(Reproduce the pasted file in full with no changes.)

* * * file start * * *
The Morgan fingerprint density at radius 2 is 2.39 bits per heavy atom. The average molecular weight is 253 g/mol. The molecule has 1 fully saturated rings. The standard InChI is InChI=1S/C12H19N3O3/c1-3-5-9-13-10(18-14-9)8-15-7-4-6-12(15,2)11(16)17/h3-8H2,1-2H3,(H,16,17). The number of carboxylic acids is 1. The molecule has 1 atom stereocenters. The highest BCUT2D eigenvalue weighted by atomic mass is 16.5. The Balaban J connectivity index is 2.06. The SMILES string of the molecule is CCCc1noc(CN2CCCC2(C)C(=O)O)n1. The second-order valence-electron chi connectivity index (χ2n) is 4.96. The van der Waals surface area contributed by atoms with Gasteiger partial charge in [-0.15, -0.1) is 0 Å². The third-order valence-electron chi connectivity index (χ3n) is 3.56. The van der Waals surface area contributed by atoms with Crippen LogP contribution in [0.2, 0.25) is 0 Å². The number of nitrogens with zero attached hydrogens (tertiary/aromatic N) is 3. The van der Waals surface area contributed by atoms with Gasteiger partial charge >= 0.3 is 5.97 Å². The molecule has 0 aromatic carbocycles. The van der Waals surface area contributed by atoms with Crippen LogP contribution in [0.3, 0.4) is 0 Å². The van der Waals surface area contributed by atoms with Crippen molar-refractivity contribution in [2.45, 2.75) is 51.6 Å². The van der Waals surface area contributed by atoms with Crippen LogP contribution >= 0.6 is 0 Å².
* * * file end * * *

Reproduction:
The Morgan fingerprint density at radius 2 is 2.39 bits per heavy atom. The average molecular weight is 253 g/mol. The molecule has 1 fully saturated rings. The standard InChI is InChI=1S/C12H19N3O3/c1-3-5-9-13-10(18-14-9)8-15-7-4-6-12(15,2)11(16)17/h3-8H2,1-2H3,(H,16,17). The number of carboxylic acids is 1. The molecule has 1 atom stereocenters. The highest BCUT2D eigenvalue weighted by atomic mass is 16.5. The Balaban J connectivity index is 2.06. The SMILES string of the molecule is CCCc1noc(CN2CCCC2(C)C(=O)O)n1. The second-order valence-electron chi connectivity index (χ2n) is 4.96. The van der Waals surface area contributed by atoms with Gasteiger partial charge in [-0.15, -0.1) is 0 Å². The third-order valence-electron chi connectivity index (χ3n) is 3.56. The van der Waals surface area contributed by atoms with Crippen LogP contribution in [0.2, 0.25) is 0 Å². The number of nitrogens with zero attached hydrogens (tertiary/aromatic N) is 3. The van der Waals surface area contributed by atoms with Gasteiger partial charge >= 0.3 is 5.97 Å². The molecule has 0 aromatic carbocycles. The van der Waals surface area contributed by atoms with Crippen LogP contribution in [0.3, 0.4) is 0 Å². The van der Waals surface area contributed by atoms with Crippen molar-refractivity contribution in [2.45, 2.75) is 51.6 Å². The van der Waals surface area contributed by atoms with Crippen LogP contribution >= 0.6 is 0 Å².